The American withdrawal from Afghanistan and expanding reach of Taliban control from rural districts to provincial capitals raises important questions about whether new militias will emerge in the country’s future and what they might look like.
For years the U.S. relied on militia order to wage counterinsurgency, recruit villages into civilian defense forces, and hold territory long enough to protect Americans from insurgent attacks. One problem the U.S. rarely solved, is how do you ensure militias remain accountable to the state and interests of the local population they purportedly protect? In my new book, I examine this issue and found militias were better behaved when under the control of local communities.
Counterinsurgency theorists have long argued militias are an important piece of stabilizing rural villages and expanding state reach. They are generally cheaper than regular military forces, easier and quicker to train and deploy, and have a wealth of local knowledge if they are used in their home communities. On the other hand, militias are a double-edged sword. Patron-client problems are typical when the state has limited control over their militias. The spoils of war can steer militia towards rent-seeking rather than protection. And, particularly in Afghanistan, age-old grievances and trust deficits from decades of conflict often led militia to engage in retribution or political opportunity. Even with these risks, and like their Soviet counterparts in the 1980s, the U.S. invested heavily in militia programs in Afghanistan.
Counterinsurgents assumed that if militias were under state control — through resource delivery, patronage, and embedding them in legal and moral norms of the state — they would behave well. But even though during the war nearly all militias in Afghanistan were under some form of state patronage, U.S. Special Forces oversight, or even graduates of human rights training, they were still predatory. The reality is that militias are as much a part of the community as they are an agentof the state. Whether those militias were guardians or gangsters over the civilian population depended more on the resiliency of the local community and whether militia patrons invested and relied upon existing local order as a controlling process over militia behavior. When local order was broken down, or ignored by state patrons, militias became gangsters, and further eroded trust between the state and society.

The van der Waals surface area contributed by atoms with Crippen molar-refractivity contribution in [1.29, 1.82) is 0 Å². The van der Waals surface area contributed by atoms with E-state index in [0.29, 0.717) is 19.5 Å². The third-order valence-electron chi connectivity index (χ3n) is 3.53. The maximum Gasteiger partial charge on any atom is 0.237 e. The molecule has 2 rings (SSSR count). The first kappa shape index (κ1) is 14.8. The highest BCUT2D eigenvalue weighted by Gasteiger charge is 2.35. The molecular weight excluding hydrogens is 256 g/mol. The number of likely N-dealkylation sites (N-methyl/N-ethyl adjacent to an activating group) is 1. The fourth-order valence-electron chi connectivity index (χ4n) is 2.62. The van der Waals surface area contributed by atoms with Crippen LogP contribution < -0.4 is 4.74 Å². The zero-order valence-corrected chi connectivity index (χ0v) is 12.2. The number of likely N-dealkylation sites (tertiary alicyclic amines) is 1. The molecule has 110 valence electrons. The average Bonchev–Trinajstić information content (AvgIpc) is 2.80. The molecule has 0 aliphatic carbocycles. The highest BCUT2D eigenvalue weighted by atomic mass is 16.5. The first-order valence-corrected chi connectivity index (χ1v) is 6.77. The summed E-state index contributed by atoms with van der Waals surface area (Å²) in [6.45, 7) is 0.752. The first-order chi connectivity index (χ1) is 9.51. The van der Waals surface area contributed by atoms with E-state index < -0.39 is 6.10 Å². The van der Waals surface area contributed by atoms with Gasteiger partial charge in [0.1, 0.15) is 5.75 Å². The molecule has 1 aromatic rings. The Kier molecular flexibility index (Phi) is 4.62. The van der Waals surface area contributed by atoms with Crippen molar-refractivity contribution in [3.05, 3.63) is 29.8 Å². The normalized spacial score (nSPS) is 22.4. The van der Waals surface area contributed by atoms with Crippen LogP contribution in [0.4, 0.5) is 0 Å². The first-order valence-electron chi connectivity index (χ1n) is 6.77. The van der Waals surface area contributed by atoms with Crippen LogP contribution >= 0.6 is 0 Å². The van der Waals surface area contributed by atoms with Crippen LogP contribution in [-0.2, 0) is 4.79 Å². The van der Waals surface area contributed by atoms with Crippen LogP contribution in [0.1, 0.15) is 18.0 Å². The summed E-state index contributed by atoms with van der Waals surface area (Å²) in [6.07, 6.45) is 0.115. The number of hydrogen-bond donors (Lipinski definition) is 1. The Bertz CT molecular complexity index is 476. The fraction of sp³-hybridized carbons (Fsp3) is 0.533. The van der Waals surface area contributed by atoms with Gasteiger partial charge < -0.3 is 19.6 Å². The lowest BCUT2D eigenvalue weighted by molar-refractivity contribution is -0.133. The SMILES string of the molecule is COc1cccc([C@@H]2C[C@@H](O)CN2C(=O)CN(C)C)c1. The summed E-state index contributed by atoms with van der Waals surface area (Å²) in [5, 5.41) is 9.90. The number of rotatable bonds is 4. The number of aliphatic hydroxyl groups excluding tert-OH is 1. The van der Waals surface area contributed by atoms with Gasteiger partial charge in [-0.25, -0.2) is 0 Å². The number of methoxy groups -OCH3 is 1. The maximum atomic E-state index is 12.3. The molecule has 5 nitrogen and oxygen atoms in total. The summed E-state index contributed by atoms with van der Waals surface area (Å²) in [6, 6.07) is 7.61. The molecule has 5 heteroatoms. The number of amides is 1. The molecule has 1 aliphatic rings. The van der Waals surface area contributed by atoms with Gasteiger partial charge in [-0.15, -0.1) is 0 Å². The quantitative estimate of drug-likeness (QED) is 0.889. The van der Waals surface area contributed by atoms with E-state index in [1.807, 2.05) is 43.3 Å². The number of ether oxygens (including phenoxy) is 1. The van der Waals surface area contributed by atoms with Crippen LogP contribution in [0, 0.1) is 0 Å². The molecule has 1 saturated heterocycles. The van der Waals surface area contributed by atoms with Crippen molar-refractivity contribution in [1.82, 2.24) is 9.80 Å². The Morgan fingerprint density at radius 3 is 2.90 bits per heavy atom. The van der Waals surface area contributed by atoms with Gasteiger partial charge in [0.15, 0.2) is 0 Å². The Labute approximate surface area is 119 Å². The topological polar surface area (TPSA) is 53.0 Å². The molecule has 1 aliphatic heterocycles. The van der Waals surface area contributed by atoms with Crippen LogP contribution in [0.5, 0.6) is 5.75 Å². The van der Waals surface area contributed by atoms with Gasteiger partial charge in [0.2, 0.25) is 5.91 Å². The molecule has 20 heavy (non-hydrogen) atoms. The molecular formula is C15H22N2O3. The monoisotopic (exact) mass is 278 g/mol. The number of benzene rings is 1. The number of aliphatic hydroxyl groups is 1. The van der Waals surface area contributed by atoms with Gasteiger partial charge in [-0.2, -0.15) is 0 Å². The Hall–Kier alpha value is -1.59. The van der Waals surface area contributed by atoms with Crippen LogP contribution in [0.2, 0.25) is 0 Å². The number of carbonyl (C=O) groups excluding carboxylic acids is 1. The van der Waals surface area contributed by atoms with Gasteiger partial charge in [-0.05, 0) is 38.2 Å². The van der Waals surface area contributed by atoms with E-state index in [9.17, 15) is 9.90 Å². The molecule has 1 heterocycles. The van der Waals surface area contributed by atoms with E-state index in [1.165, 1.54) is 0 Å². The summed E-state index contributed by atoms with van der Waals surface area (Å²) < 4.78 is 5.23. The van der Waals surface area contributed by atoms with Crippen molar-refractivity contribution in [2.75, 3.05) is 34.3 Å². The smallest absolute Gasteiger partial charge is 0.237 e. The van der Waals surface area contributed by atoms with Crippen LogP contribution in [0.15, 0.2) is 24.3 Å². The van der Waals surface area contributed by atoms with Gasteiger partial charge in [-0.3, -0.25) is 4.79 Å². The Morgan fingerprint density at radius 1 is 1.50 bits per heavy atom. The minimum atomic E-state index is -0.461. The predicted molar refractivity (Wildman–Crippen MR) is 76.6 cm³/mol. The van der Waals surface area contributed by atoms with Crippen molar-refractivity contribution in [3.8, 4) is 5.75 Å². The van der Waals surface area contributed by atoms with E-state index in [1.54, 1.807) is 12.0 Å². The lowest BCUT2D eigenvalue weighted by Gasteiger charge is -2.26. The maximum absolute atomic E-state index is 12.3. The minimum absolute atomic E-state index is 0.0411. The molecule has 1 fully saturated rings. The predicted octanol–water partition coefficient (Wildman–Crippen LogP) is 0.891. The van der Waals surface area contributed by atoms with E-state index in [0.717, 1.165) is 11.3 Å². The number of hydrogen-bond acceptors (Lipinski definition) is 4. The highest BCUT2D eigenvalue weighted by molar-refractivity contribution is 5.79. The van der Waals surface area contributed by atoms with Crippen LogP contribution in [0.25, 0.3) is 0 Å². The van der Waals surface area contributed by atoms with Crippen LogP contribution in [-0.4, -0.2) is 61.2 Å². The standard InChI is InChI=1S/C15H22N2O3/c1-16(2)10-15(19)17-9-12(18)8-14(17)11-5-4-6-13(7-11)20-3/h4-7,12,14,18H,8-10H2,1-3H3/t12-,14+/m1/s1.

Two decades of counterinsurgency and centralized state building in Afghanistan shows that the answer to a better disciplined militia was not necessarily more state, but a better relationship between state and society. The latter is a process America rarely got right. Instead, unaccountable militias preyed on the civilian population, generated new levels of instability, and now, leaves Afghanistan with a big problem.
The short-lived process of guardians in Marzak, Paktika sheds light on the few cases where militias worked. A mountain town situated over 9,000 feet high that was long considered one of those places in between — too far from state reach, and too insignificant for insurgent control. Still, it was positioned in what U.S. military considered a strategic zone where insurgents moved from safe havens in Pakistan to the front lines and back. Their rich pine nut harvests were taxed by Taliban, and the village was often used as a place to hide weapons and people.
A number of great battles were fought nearby like Operation Anaconda in 2002, and the Soviet Battle for Hill 3234 in 1988. Still, Marzak remained in this shatter zone outside of state capture and relying upon the strong order within that included a voluntary community watch and respected village elders. The Adi Khel sub-tribe of Kharoti Pashtuns made up the residents of the village. They were a minority in the province and the district, so they relied upon themselves. When on the edge of the state, this serves people well.
In the winter of 2013, the U.S. and Afghan government targeted Marzak with resources, recognition, and reassurance, but most importantly, they relied upon the local order in place. For years, Taliban pressured families to give up their sons to the resistance. By recognizing the threat Taliban posed to Marzak residents allying with the state, the U.S. offered informal amnesty and reintegration opportunities as a way to break the village free from Taliban control. When the community agreed to give up their sons for a local militia, they did so with an agreement that the elders would supervise the force. Like a pitchfork, multiple points were used to turn the soil in Marzak—elders, the Ministry of Interior, and the Afghan Army all played a complementary role in supervision and oversight. Enough to repel enemy attacks and ensure the local militia did not prey on the community.
Local order and the reinforcement of tradition kept the Marzak guardians a prudent and community-focused institution. But Marzak was never under the impression the force would remain in place and when state support declined so did interest in keeping a local militia that would challenge Taliban. Marzak went back to its long-held bargaining position — one part with the state, the other with the Taliban.
As the U.S. leaves Afghanistan and the Afghan government builds defensive walls around itself, there are still many militias operating around the country. The largest militia force, the Afghan Local Police, recently dissolved with many transitioning into National Police under the Ministry of Interior, the Territorial Force under the National Army, or Uprising Forces under the National Directorate of Security. All these forces require continued resources, funding, and oversight. Unfortunately, many go without all three, let alone oversight from state and local communities. If funding and resources decline, and the militias are not working on the behest of local authorities, these forces will engage in predatory taxation, bribery, and extortion of the population. In many cases they already do (see here, here, and here).